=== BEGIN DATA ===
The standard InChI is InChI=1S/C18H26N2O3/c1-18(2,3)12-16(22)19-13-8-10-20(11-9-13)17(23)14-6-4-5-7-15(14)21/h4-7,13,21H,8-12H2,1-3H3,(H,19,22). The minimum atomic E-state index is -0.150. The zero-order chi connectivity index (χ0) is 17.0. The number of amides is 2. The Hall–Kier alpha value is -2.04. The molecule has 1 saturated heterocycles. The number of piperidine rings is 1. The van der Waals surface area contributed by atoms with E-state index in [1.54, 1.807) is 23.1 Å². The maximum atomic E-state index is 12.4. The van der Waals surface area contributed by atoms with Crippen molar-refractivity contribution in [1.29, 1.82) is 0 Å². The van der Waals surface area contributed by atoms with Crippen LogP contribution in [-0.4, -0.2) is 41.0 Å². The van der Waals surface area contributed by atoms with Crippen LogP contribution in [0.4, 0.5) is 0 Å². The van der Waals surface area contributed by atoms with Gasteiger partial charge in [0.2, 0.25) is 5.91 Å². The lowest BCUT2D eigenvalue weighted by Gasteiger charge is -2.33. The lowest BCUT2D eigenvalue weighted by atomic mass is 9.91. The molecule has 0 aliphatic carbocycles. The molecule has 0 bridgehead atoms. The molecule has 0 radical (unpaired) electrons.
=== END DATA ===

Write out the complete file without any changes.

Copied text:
The standard InChI is InChI=1S/C18H26N2O3/c1-18(2,3)12-16(22)19-13-8-10-20(11-9-13)17(23)14-6-4-5-7-15(14)21/h4-7,13,21H,8-12H2,1-3H3,(H,19,22). The minimum atomic E-state index is -0.150. The zero-order chi connectivity index (χ0) is 17.0. The number of amides is 2. The Hall–Kier alpha value is -2.04. The molecule has 1 saturated heterocycles. The number of piperidine rings is 1. The van der Waals surface area contributed by atoms with E-state index in [1.54, 1.807) is 23.1 Å². The maximum atomic E-state index is 12.4. The van der Waals surface area contributed by atoms with Crippen molar-refractivity contribution in [1.29, 1.82) is 0 Å². The van der Waals surface area contributed by atoms with Crippen LogP contribution in [-0.4, -0.2) is 41.0 Å². The van der Waals surface area contributed by atoms with Crippen LogP contribution in [0.4, 0.5) is 0 Å². The van der Waals surface area contributed by atoms with Gasteiger partial charge in [0.2, 0.25) is 5.91 Å². The lowest BCUT2D eigenvalue weighted by Gasteiger charge is -2.33. The lowest BCUT2D eigenvalue weighted by atomic mass is 9.91. The molecule has 0 aliphatic carbocycles. The molecule has 0 bridgehead atoms. The molecule has 0 radical (unpaired) electrons.